• Single-user boot – Boot to single-user mode by selecting this option from the Solaris failsafe boot menu:

    kernel /platform/i86pc/multiboot
    Then, use the e (edit) option to add the -s single-user option. For example:

    kernel /platform/i86pc/multiboot -s
    
    Press return and then press the b key to boot the system. Press control-D to boot the system back to multiuser mode.
In the GRUB environment, you cannot use the fmthard command to install the boot blocks automatically when run on an x86 system. You must install the boot blocks separately.
For detailed feature information and instructions on using the new GRUB based booting on x86 systems, see Booting an x86 Based System by Using GRUB (Task Map) in System Administration Guide: Basic Administration.
For instructions for managing disks in the GRUB boot environment, see the following references:

This feature is not available on SPARC systems.

Support for SCSI Disks That are Larger Than 2 Terabytes

Solaris 10 1/06: The SCSI driver, ssd or sd, supports 2 terabytes and greater. The SCSI driver, ssd or sd, is limited to 2 TB in previous Solaris releases.
The format utility can be used to label, configure, and partition these larger disks. For information about using the EFI disk label on large disks and restrictions with the fdisk utility, see Restrictions of the EFI Disk Label.

Where to Find Disk Management Tasks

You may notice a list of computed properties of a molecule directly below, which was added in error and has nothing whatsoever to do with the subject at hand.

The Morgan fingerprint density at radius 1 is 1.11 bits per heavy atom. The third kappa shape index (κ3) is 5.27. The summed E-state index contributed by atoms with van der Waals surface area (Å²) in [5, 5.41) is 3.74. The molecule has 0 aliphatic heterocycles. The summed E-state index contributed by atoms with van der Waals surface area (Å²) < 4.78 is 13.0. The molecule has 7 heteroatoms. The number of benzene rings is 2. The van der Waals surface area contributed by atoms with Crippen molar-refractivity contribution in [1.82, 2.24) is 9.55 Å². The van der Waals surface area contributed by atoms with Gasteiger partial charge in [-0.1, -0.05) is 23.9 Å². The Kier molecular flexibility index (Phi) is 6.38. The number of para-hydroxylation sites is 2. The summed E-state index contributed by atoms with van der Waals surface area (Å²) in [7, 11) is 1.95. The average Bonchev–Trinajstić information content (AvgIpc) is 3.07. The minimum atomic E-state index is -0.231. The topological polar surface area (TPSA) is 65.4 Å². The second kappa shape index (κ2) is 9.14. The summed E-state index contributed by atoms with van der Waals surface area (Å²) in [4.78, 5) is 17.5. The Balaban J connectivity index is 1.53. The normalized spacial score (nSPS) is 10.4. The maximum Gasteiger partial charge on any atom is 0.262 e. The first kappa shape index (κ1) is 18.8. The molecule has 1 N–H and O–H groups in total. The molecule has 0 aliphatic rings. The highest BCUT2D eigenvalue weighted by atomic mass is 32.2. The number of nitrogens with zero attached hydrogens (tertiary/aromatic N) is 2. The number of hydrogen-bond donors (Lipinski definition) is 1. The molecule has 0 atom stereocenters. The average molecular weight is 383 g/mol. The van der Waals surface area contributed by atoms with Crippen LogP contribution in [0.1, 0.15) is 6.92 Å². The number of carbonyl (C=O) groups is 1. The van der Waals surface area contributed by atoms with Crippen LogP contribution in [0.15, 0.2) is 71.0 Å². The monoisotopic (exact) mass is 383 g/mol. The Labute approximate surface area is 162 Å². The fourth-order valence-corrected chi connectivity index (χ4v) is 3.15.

Use these references to find step-by-step instructions for managing disks.

Disk Management Task For More Information 
Format a disk and examine a disk label. Chapter 11, Administering Disks (Tasks)
Add a new disk to a SPARC system. Chapter 12, SPARC: Adding a Disk (Tasks)
Add a new disk to an x86 system. Chapter 13, x86: Adding a Disk (Tasks)
Hot-plug a SCSI or PCI disk. Chapter 6, Dynamically Configuring Devices (Tasks)

Overview of Disk Management

Managing disks in the Oracle Solaris OS usually involves setting up the system and running the Solaris installation program to create the appropriate disk slices and file systems and to install the Oracle Solaris OS. Occasionally, you might need to use the format utility to add a new disk drive or replace a defective disk drive.

Disk Terminology

Before you can effectively use the information in this section, you should be familiar with basic disk architecture. In particular, you should be familiar with the following terms:

Disk Term Description